Warburton said the big winners combined high prices, huge volume and long periods of production that spread development costs over a long period. He found three categories of cash cows: German luxury cars; Japanese mid-sized sedans; and, most lucrative of all, American full-sized pickups. Meanwhile, high-priced Ferraris and Aston Martins provide a huge margins but no volume and big sellers such as the Volkswagen Golf don't offer a big enough margin despite a massive volume.
"The sweet spot for the industry is high prices and decent volumes (BMW 5 series, Mercedes E Class) and medium-sized price points and massive volumes (Ford F-series pickups, SUVs)," Warburton said.
The Japanese sedans had the toughest road to fat profits because of their modest price points. Only the Honda Accord and Toyota Camry generated enough volume to make Bernstein's list of the top 12.
The German vehicles on the list were the BMW 5 and 3 series, Mercedes-Benz S class and E class and Porsche 911.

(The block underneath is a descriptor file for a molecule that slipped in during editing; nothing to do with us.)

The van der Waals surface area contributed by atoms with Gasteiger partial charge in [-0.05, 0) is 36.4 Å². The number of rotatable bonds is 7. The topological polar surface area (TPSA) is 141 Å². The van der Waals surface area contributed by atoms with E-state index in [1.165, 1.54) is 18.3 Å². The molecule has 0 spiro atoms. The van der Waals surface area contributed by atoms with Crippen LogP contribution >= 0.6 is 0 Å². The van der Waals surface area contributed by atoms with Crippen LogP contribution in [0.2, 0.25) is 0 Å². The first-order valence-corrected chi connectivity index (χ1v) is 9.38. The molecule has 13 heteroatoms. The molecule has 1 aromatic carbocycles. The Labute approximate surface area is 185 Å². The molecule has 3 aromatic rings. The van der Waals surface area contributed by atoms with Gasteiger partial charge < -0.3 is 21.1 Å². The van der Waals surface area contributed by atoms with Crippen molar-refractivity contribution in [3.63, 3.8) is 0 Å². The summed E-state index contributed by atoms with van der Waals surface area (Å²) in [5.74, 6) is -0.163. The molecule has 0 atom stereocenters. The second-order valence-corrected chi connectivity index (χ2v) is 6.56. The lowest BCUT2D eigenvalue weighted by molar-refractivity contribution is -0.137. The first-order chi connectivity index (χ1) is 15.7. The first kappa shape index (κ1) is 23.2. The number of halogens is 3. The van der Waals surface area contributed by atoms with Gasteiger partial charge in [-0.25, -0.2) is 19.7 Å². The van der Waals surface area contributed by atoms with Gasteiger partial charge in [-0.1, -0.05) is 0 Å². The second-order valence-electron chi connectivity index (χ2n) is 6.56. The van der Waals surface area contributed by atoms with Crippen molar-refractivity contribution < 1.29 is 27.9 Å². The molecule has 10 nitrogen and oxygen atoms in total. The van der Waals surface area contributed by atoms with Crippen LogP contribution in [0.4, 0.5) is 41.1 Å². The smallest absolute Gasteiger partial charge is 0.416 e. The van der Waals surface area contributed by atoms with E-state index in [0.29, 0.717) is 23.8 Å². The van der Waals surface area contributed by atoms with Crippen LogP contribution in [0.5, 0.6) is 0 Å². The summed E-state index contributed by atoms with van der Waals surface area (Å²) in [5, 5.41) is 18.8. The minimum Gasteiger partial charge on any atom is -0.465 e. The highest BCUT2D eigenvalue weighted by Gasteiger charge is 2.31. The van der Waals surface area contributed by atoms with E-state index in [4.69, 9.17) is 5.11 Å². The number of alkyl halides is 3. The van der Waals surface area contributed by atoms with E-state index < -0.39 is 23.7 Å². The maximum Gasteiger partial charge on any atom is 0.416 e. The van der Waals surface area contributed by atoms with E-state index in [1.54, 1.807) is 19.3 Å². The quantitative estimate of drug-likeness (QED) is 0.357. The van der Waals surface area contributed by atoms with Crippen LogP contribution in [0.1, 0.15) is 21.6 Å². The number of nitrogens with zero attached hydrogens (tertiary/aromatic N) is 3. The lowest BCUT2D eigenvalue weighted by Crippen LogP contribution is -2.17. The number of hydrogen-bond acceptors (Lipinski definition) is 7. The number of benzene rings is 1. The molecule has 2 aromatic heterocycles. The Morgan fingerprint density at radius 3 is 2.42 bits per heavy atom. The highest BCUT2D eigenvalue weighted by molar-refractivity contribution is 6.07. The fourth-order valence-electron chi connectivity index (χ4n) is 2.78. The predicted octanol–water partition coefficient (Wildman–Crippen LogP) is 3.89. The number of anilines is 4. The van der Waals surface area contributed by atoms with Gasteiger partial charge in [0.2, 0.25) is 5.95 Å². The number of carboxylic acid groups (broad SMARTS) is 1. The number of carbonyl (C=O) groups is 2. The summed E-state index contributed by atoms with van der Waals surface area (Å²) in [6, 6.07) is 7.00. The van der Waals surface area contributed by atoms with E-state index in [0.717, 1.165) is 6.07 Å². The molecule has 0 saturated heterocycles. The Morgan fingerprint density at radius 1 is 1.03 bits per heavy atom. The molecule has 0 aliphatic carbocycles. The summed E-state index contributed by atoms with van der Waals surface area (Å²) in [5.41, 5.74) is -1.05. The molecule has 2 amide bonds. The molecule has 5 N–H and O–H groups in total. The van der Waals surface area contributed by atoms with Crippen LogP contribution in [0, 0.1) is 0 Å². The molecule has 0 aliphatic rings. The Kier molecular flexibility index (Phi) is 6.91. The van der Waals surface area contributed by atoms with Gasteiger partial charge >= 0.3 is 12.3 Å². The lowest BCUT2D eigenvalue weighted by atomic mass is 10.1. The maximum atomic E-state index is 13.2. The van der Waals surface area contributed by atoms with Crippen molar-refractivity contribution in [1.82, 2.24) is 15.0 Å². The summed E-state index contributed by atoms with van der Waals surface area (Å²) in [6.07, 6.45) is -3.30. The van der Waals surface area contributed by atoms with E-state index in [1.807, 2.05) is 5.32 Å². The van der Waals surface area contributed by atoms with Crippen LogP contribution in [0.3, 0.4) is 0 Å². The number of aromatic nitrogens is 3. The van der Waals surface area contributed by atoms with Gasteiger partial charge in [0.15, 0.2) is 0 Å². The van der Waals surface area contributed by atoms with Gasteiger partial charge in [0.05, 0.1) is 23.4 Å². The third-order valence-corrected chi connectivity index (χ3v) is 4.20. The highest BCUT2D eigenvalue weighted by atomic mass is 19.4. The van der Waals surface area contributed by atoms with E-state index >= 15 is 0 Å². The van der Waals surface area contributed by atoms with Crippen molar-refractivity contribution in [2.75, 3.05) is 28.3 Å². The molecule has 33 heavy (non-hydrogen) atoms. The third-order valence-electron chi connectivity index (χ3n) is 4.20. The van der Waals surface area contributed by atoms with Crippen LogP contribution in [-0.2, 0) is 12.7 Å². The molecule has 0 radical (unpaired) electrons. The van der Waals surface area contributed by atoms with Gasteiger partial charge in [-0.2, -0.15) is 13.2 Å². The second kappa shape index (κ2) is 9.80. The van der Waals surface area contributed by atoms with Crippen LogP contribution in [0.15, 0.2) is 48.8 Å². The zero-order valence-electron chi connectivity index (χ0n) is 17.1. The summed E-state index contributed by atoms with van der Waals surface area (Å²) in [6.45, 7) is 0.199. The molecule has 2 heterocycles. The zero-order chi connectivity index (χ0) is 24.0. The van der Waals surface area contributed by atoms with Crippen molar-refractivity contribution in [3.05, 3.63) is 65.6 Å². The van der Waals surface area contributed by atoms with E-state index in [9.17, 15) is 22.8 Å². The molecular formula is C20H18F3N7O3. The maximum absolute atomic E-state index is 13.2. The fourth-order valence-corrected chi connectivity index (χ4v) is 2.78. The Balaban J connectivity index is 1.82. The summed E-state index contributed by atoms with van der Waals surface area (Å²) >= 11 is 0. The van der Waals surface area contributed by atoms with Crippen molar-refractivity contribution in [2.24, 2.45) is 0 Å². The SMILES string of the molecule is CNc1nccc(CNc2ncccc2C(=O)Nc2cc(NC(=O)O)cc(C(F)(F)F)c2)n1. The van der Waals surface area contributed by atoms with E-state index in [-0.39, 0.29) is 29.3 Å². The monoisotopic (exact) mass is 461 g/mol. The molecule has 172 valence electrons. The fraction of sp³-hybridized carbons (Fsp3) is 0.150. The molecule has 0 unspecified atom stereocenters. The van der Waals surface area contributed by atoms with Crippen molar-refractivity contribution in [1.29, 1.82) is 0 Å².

But the really big-buck vehicles were American full-sized pickups with their huge volume. The Ford F series, Chevrolet Silverado/GMC Sierra and Dodge Ram swept the top three spots and generated $108 billion in pre-tax earnings since 1990 -- about the same profit as the next nine models combined.
Warburton thinks we are probably already past the peak when it comes to profits from an individual product: "Average volumes per product and body style are falling because the market is fractured into smaller and smaller sub-segments."
The big-buck dozen
Bernstein Research's 12 most profitable vehicles since 1990.